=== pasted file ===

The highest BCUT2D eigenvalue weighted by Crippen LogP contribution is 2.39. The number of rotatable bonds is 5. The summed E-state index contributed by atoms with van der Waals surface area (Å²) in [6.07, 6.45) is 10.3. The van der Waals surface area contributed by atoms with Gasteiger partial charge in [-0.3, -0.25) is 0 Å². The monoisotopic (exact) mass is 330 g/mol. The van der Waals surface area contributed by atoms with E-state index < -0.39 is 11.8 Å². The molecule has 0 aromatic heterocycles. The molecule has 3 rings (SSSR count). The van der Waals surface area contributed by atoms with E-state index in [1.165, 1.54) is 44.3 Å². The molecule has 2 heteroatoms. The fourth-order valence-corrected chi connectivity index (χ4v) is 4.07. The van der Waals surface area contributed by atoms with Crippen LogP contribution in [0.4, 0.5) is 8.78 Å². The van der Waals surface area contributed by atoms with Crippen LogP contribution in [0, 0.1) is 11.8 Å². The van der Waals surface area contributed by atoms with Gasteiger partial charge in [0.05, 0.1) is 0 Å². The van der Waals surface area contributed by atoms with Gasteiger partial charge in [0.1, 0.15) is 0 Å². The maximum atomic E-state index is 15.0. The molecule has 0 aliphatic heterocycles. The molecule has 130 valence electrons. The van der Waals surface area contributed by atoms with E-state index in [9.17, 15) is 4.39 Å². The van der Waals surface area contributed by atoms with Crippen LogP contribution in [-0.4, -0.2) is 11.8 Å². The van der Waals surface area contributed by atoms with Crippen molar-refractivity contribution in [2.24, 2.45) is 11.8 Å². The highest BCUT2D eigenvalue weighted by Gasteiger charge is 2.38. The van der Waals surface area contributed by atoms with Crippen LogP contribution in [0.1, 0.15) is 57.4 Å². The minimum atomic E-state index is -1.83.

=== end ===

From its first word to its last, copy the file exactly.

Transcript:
The highest BCUT2D eigenvalue weighted by Crippen LogP contribution is 2.39. The number of rotatable bonds is 5. The summed E-state index contributed by atoms with van der Waals surface area (Å²) in [6.07, 6.45) is 10.3. The van der Waals surface area contributed by atoms with Gasteiger partial charge in [-0.3, -0.25) is 0 Å². The monoisotopic (exact) mass is 330 g/mol. The van der Waals surface area contributed by atoms with E-state index < -0.39 is 11.8 Å². The molecule has 0 aromatic heterocycles. The molecule has 3 rings (SSSR count). The van der Waals surface area contributed by atoms with E-state index in [1.165, 1.54) is 44.3 Å². The molecule has 2 heteroatoms. The fourth-order valence-corrected chi connectivity index (χ4v) is 4.07. The van der Waals surface area contributed by atoms with Crippen LogP contribution in [0.4, 0.5) is 8.78 Å². The van der Waals surface area contributed by atoms with Crippen LogP contribution in [0, 0.1) is 11.8 Å². The van der Waals surface area contributed by atoms with Gasteiger partial charge in [0.05, 0.1) is 0 Å². The van der Waals surface area contributed by atoms with Gasteiger partial charge in [0.1, 0.15) is 0 Å². The maximum atomic E-state index is 15.0. The molecule has 0 aliphatic heterocycles. The molecule has 130 valence electrons. The van der Waals surface area contributed by atoms with E-state index in [9.17, 15) is 4.39 Å². The van der Waals surface area contributed by atoms with Crippen LogP contribution in [-0.4, -0.2) is 11.8 Å². The van der Waals surface area contributed by atoms with Crippen molar-refractivity contribution in [2.24, 2.45) is 11.8 Å². The highest BCUT2D eigenvalue weighted by Gasteiger charge is 2.38. The van der Waals surface area contributed by atoms with Crippen LogP contribution in [0.1, 0.15) is 57.4 Å². The minimum atomic E-state index is -1.83.